Pope Francis recently called on people to fast for a day in solidarity with the suffering of Ukraine. To some it may have been a sign of the helplessness we all feel. Fasting would then be a milder version of Buddhist monks burning themselves during the VietNam war. To others it would have been suspiciously magical: sacrifice something and God will answer your prayer.
I think it rather needs to be heard in the tradition of Christian asceticism, which Lent asks us to reflect on. The mystery of the Incarnation leads us to think differently about human existence. It opens us to the conclusion that the human body is a temple of the spirit. The human spirit, however, is not a ‘ghost in a machine’. We are embodied spirits and, furthermore, our bodies are continuously being spiritualised. Descartes and many of his dualistic followers who think that consciousness is the brain miss the wonder of the insight of unified consciousness implicit in Christian faith.
Asceticism (literally it means ‘exercise’ or ‘training’) in the monastic tradition is not about the subjugation or punishment of the body. It assumes instead the indissoluble link between body and mind and spirit. To treat one badly is to offend them all. There is a sign of this in the near universal outrage against the Russian invasion. Probably if most of Putin’s supporters in Russia knew what is really happening they would feel the same. If we felt as strongly as this about climate change we would be able to act more quickly. Maybe Covid and the Ukraine crisis are dark angels reminding us of our unity as a human family.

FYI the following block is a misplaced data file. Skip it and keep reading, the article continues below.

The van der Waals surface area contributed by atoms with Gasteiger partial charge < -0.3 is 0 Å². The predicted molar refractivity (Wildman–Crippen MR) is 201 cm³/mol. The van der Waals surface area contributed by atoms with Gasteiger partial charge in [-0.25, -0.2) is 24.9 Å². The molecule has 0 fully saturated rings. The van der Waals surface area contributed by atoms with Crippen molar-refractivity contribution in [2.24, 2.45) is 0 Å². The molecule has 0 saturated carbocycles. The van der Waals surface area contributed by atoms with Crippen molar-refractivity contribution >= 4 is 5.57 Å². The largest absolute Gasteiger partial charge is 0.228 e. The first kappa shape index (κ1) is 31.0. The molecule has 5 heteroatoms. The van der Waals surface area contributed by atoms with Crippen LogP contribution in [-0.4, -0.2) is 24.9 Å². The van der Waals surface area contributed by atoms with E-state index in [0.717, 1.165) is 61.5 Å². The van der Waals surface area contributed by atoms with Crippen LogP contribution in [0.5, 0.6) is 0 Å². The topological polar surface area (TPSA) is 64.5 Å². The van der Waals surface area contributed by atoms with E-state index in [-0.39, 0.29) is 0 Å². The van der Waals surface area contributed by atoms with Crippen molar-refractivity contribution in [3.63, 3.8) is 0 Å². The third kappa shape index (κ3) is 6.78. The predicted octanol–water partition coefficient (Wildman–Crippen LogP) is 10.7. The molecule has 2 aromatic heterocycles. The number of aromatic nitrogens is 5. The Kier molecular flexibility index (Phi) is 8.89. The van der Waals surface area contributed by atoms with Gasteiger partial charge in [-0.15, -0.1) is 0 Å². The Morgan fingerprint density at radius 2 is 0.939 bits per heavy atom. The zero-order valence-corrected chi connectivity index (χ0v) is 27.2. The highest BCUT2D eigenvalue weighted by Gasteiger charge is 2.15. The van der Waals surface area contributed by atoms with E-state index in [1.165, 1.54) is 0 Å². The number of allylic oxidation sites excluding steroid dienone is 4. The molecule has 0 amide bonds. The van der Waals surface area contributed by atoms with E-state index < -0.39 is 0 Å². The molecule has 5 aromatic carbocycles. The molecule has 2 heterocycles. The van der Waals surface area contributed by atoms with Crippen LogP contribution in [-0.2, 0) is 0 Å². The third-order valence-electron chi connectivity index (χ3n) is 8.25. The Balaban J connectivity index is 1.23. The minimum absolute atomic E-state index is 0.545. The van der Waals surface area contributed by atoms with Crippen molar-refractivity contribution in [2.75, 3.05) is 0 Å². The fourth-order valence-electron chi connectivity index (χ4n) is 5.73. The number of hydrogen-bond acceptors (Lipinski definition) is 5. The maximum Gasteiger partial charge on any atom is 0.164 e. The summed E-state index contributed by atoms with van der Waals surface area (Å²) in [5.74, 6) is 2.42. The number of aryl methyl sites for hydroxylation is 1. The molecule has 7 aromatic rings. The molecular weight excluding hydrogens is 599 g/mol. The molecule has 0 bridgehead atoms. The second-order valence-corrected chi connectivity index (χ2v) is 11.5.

If asceticism is not magical self-inflicted suffering, then what is it? It is a self-healing. It exposes the false idea that body and soul are at war with each other and it restores their lost or forgotten harmony. Asceticism is therefore a wakeup call to our beautiful human condition and unlimited potential for life. Think of how an athlete looks beautiful in her physical form after training and her performance is wondrous and delightful. Walking through a shopping mall or DutyFree at the airport reminds us of the consequences of the loss of this harmony and the excess and insatiable craving that results from losing consciousness of our unity.
Desire and fantasy invade, covertly replacing joy and the sense of reality. Without our realising it, the compulsion of imaginary wants takes over. Lao Tse said, ‘there is no worse calamity than the unrestrained increase of needs’.
Asceticism exposes the disordered feelings and thoughts that the desert teachers called ‘passions’. Their wisdom shows us the links between asceticism and both violence and environmental abuse. Fr John simplified it further for a complex age by saying that the essential ascesis of life is found in the practice of meditation.

Laurence Freeman
Lenten Reflections 2022